All hes done is go 9 for 19 sincethe Cardinals Matt Holliday knocked him off second base and into the MRIchamber with his controversial slide in Game 2. His two-run double brought downthe house, scoring Vogelsong all the way from first base and helping to turnthe NL pennant into a winner-take-all affair.
RATTO: Giants continue to dispel myths

Vogelsong and Scutaro sat next toeach other in a postgame interview session the 35-year-old pitcher and the36-year-old contact man, both 27 outs away from their first World Series.

I think a lot of the nation is finally getting to see thekind of player that Marco is because of this postseason, Vogelsong said. Butthe things hes doing are not a surprise to anybody on this club. I was nothappy in the offseason when I saw Marco was going to Colorado and going to bein our division, because you know hes going to put a professional at-bat onyou. Hes going to battle you. And hes one of the best clutch hitters Iveever seen.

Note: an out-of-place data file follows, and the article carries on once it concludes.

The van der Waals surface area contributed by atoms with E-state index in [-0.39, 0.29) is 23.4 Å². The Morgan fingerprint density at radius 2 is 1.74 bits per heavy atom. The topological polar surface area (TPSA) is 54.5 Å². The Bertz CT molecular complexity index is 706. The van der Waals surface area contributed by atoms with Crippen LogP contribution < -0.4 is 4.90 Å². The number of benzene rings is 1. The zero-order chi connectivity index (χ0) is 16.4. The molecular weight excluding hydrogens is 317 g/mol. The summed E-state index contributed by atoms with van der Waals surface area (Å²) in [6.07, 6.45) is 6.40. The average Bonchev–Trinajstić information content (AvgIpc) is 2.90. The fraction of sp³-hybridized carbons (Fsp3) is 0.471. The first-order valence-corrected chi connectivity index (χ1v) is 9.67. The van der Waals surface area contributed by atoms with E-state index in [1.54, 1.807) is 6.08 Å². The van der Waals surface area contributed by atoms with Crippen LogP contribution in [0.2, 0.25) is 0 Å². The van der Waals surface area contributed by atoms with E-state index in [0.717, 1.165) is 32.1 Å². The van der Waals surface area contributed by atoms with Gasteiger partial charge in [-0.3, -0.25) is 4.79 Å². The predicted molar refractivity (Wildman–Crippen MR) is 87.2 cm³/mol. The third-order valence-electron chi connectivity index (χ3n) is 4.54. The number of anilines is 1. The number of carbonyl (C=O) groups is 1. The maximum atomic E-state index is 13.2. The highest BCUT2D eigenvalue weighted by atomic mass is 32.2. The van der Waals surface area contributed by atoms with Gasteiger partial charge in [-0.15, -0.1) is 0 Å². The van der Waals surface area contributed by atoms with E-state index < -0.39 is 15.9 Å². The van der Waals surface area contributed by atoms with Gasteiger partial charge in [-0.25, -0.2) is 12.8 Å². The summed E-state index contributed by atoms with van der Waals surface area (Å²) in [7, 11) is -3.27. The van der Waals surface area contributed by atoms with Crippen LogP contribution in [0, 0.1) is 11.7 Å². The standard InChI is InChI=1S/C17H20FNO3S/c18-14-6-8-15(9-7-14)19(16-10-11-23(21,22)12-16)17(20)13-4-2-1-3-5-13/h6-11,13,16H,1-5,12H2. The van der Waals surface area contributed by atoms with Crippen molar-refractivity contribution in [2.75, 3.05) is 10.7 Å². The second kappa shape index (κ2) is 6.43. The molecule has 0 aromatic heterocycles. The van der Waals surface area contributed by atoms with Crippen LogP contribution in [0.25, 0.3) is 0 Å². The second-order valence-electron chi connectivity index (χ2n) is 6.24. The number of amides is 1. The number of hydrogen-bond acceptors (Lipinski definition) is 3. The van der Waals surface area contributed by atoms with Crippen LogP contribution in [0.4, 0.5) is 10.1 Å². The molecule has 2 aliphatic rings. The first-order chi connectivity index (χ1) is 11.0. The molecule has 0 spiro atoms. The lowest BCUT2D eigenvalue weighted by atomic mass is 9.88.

He might not remember this, but I faced Marco in winterball in 2004. And hes still the same guy.

I was, like, 21 years old, right? Scutaro said.

Me too, nodded Vogelsong, knowingly.

So many talented 21-year-olds come up withthe same vision: The world cannot give them what they want fast enough. Theyhave more energy than the next guy. They have more talent than the next guy.Theyll move to the front of the line.

Vogelsong and Scutaro know itdoesnt work that way. You aren't guaranteed anything, and you certainly aren't going to get it in the snap of your fingers. Thatswhy Vogelsong had to respond with a weary grin when asked if hard work was thekey to his success this postseason.

I worked like that when I wasnt pitching very well,either, in Pittsburgh and Japan, he said. Its just how Ive been. My dadraised me that way. When I came into the game, everybody kind of said, Dontlet that be the reason why you dont succeed.